First Published in 2001. Routledge is an imprint of Taylor & Francis, an informa company.
"This concise, scholarly book is unfortunately much timelier than its author could have hoped... We learn that a critical issue in 1952 remains as salient in 2002: Does civil defense really aspire to manage consequences of a catastrophic attack, or is it more an experiment in public psychology-- an illusion to ward off mass panic?." -- Foreign Affairs
"Based on relevant secondary literature and research into primary sources, this thoughtful, tightly conceptualized, if at times densely theoretical monograph is an important contribution to Cold War political history. Choice."
"If you think the Cold War was a charade, a delusion, or a passing fever, read Neither Dead Nor Red to learn otherwise. Grossman's nuanced account shows us the durable political effects of World War II and its aftermath. It also gives us good reasons for worrying today about any claim that rogue states and international terrorism justify abridgement of American freedoms." -- Charles Tilly, Joseph L. Buttenwieser Professor of Social Science, Columbia University
"Quite compelling...Grossman's findings are especially significant in revealing how extraordinarily deeply the state was able to penetrate the rest of society. His portrayal of the co-optation of the media is particularly chilling. If Neither Dead Nor Red gets the attention it deserves, it should help move the discussion of the early cold war beyond our traditional preoccupations with diplomacy and partisan politics to an examination of the underlying bureaucratic forces that shaped what has come to be known as the national security state. It is, in short, one of the most coherent case studies of the expansion of the state during the early years of the cold war that has yet to appear." -- Ellen Schrecker, Professor of History, Yeshiva University, and author of Many are the Crimes: McCarthyism in America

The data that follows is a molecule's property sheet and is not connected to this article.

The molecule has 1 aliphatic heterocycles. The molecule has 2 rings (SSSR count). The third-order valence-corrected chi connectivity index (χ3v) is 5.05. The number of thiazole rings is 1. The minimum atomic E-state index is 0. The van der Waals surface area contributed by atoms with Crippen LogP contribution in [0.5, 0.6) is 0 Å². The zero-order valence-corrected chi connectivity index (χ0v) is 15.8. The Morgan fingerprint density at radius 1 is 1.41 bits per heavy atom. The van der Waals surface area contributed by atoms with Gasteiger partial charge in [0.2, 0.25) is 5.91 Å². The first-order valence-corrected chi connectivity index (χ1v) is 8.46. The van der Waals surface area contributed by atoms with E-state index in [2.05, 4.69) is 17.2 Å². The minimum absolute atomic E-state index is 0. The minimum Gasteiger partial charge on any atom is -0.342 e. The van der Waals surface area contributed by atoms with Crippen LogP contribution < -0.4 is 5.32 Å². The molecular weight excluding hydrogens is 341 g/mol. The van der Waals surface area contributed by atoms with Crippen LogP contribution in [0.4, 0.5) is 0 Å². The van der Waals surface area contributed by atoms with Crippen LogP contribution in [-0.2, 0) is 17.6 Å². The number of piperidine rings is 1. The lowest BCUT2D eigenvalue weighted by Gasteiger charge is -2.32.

"This beautifully composed and deeply researched analytical history provides a fresh vantage from which to consider the assertive character of the post-war national security state and its impact on the beliefs and ways of life of ordinary citizens at the outset of the cold war. Neither Dead Nor Red thoughtfully and provocatively illuminates many subjects, including the impact of discretionary power on civil liberty, the erosion of the boundary between normal and emergency periods, and the constriction of the early civil rights movement. No student of post-war America can fail to reckon with its evidence, perspective, and carefully constructed claims." -- Ira Katznelson, Ruggles Professor of Political Science and History, Columbia University